Boehner’s reluctance to launch a more serious investigation has prompted a challenge from within his own party, as Rep. Frank Wolf, R-Va., introduced a resolution to establish a select committee.

Not a mere dozen, but over 160 House Republicans have co-sponsored the resolution demanding a heightened investigation. Boehner, however, has refused to bring it to a vote.

This has further prompted Rep. Steve Stockman, R-Texas, to introduce H.Res. 306, a discharge petition that would overrule Boehner and force GOP leaders to allow a House vote on Wolf’s demand for a select committee.

Stockman explained in an open letter to Boehner, “No standing committee has sweeping-enough jurisdiction nor do any of them possess sufficiently wide scope of action to ferret out and put all the pieces of this puzzle together when the administration intentionally is misleading and stonewalling Congress and the American people to keep the truth hidden.”

“If I can get 218 Congressional Republicans to back me, a majority of the House,” Stockman explained on his website, “we will break through the D.C. stonewall and there will finally be a vote on creating the select committee to investigate Benghazi.”

On his July 23 program, talk radio host Mark Levin blasted the speaker for resisting his own party’s clear wishes and speculated Boehner and President Obama must have “cut some kind of a deal” not to allow the truth out about Benghazi.

“John Boehner does not want to get to the bottom of what took place in Benghazi,” Levin opined. “He’s been asked over and over again by a majority of the Republicans in the House to set up a special investigative committee, as is the tradition in these types of investigations. So you concentrate expertise and resources and time in one special committee rather than multiple committees that are also investigating other matters and overseeing other matters and handling bills and so forth.”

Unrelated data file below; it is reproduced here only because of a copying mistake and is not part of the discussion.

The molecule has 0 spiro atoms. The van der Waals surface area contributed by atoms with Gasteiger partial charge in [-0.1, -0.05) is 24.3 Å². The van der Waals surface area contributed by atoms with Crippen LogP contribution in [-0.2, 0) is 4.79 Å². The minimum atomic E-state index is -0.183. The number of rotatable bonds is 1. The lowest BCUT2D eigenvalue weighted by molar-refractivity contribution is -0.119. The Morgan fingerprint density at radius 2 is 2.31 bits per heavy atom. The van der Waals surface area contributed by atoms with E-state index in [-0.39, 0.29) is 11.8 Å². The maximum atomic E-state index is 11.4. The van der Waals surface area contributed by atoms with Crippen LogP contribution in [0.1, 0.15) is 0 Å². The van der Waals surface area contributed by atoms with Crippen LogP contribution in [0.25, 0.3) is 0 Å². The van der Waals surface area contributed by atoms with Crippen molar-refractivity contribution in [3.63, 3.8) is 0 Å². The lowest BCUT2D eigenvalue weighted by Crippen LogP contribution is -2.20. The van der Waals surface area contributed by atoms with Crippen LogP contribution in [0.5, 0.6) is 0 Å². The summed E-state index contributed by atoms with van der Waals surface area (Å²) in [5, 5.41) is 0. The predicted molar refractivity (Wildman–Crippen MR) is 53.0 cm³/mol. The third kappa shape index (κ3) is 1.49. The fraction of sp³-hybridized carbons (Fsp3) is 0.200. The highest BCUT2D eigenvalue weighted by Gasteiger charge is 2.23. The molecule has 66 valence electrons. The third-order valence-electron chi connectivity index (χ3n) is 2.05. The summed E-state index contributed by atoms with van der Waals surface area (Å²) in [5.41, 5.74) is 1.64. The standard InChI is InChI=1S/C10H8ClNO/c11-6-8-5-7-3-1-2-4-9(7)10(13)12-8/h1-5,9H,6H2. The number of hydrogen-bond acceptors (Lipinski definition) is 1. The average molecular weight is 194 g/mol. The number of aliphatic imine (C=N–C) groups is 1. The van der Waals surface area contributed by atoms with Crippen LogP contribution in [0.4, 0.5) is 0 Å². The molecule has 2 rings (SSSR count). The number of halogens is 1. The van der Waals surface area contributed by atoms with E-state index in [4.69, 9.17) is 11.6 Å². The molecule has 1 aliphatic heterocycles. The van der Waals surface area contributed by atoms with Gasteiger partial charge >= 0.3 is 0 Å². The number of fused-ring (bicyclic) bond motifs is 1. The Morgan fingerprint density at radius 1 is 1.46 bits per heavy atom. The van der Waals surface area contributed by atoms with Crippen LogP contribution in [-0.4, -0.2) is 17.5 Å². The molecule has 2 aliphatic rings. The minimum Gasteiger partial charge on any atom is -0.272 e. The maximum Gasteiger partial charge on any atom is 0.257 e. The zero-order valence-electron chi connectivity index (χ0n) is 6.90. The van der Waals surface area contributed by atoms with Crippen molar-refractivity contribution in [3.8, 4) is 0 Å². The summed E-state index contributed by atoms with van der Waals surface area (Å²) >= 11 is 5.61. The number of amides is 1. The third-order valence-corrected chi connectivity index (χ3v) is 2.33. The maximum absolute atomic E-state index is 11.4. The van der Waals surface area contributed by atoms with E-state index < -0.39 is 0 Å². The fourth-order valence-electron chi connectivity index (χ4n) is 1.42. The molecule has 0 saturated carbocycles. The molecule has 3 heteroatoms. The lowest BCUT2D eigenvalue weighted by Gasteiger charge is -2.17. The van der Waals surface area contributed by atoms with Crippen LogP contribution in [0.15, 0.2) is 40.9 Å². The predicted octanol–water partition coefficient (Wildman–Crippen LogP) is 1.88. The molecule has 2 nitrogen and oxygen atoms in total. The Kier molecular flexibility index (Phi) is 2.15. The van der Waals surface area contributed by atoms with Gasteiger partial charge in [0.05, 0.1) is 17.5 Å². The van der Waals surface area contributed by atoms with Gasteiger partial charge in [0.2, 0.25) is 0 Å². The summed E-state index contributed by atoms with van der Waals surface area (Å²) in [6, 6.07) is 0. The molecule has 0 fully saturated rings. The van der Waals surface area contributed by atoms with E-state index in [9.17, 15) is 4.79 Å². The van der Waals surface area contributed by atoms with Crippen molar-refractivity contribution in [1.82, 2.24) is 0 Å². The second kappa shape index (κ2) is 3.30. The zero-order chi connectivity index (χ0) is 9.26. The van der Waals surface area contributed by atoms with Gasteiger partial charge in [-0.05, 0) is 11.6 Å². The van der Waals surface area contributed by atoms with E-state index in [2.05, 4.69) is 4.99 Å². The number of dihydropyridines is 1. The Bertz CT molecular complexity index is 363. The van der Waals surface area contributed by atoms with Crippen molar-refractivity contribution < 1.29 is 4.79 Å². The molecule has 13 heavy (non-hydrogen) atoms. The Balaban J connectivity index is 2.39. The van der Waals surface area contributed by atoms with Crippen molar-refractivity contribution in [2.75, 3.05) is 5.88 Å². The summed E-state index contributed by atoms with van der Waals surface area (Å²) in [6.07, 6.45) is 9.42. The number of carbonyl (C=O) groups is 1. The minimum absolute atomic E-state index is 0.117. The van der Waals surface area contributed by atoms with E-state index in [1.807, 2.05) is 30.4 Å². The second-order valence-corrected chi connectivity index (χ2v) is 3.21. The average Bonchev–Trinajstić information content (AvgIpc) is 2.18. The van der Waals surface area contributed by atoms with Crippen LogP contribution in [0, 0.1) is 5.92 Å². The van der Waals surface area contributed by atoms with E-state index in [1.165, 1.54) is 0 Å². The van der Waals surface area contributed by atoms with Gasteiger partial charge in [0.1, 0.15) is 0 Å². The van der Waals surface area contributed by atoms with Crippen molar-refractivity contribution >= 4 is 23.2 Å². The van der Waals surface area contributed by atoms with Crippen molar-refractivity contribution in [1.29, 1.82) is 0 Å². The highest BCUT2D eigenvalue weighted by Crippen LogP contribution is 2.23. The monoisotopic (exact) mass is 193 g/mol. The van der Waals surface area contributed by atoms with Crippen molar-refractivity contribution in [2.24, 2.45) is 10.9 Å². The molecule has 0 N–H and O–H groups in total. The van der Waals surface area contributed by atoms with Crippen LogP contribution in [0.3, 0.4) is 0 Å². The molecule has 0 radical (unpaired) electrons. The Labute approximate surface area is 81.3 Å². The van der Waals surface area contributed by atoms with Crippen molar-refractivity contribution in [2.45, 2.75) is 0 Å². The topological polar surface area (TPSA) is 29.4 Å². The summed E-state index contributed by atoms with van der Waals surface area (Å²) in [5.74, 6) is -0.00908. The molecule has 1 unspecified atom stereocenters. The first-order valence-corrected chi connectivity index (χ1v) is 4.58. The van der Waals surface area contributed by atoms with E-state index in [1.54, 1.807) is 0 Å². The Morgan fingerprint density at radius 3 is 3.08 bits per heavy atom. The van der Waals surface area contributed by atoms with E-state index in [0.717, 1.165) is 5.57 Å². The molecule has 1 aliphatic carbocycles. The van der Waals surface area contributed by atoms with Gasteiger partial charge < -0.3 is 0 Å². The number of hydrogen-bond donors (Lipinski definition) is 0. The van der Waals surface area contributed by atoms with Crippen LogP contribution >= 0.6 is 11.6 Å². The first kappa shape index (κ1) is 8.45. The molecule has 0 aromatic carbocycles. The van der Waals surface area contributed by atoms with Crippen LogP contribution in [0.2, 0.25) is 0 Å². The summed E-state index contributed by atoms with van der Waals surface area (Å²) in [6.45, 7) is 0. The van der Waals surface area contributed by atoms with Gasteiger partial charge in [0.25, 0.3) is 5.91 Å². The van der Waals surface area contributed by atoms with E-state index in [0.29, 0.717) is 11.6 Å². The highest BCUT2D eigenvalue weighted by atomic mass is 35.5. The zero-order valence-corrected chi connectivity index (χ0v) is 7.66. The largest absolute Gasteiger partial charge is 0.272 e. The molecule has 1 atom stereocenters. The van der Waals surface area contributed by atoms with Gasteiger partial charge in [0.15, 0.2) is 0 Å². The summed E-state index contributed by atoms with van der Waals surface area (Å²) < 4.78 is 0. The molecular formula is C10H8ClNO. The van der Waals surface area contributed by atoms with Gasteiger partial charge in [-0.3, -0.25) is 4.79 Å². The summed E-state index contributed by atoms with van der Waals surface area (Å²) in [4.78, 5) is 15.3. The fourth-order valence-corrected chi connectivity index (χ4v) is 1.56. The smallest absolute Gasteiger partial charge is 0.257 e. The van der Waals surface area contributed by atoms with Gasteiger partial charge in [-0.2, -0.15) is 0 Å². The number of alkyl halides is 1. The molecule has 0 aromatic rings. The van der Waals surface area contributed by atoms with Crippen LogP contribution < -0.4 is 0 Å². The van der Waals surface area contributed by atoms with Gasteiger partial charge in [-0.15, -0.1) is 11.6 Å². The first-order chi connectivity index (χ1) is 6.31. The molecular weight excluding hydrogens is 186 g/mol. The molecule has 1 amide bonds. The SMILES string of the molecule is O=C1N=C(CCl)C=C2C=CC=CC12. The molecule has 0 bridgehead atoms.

Levin continued, “It’s obvious at this point, ladies and gentlemen, that we have to draw a very sad conclusion: John Boehner does not want to know what took place in Benghazi on that horrific day. And I’m honestly starting to think that he’s cut some kind of deal with Obama, because why else would he do this?”

Levin’s full comments can be heard below:

Similar questions are being asked by the organization Special Operations Speaks, or SOS, which is preparing to bring the Benghazi headache back to Boehner’s home town.

According to multiple reports, the organization is purchasing ad space on full-size billboards in Boehner’s district that suggest if it were Congressmen killed in Benghazi, instead of merely diplomats and agents, there would be a more significant investigation.